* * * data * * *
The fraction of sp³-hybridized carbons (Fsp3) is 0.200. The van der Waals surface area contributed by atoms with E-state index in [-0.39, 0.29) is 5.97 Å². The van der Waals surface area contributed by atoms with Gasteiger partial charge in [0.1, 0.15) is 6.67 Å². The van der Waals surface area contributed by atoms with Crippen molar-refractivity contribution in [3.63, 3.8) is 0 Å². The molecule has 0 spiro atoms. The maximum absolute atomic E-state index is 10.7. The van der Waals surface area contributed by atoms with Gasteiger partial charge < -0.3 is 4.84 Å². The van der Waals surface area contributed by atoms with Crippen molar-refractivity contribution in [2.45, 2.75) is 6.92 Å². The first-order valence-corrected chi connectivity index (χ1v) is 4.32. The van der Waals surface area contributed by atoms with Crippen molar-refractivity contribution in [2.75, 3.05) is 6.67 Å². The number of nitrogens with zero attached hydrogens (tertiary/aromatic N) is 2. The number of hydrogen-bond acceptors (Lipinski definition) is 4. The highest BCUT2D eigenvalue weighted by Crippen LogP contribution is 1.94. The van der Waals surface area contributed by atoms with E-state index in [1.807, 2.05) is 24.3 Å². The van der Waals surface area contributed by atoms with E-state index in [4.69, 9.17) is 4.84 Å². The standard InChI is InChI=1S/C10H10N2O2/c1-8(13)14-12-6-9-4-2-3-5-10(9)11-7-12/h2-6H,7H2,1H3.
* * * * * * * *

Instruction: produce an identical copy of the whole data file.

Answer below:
The fraction of sp³-hybridized carbons (Fsp3) is 0.200. The van der Waals surface area contributed by atoms with E-state index in [-0.39, 0.29) is 5.97 Å². The van der Waals surface area contributed by atoms with Gasteiger partial charge in [0.1, 0.15) is 6.67 Å². The van der Waals surface area contributed by atoms with Crippen molar-refractivity contribution in [3.63, 3.8) is 0 Å². The molecule has 0 spiro atoms. The maximum absolute atomic E-state index is 10.7. The van der Waals surface area contributed by atoms with Gasteiger partial charge < -0.3 is 4.84 Å². The van der Waals surface area contributed by atoms with Crippen molar-refractivity contribution in [2.45, 2.75) is 6.92 Å². The first-order valence-corrected chi connectivity index (χ1v) is 4.32. The van der Waals surface area contributed by atoms with Crippen molar-refractivity contribution in [2.75, 3.05) is 6.67 Å². The number of nitrogens with zero attached hydrogens (tertiary/aromatic N) is 2. The number of hydrogen-bond acceptors (Lipinski definition) is 4. The highest BCUT2D eigenvalue weighted by Crippen LogP contribution is 1.94. The van der Waals surface area contributed by atoms with E-state index in [1.807, 2.05) is 24.3 Å². The van der Waals surface area contributed by atoms with E-state index in [4.69, 9.17) is 4.84 Å². The standard InChI is InChI=1S/C10H10N2O2/c1-8(13)14-12-6-9-4-2-3-5-10(9)11-7-12/h2-6H,7H2,1H3.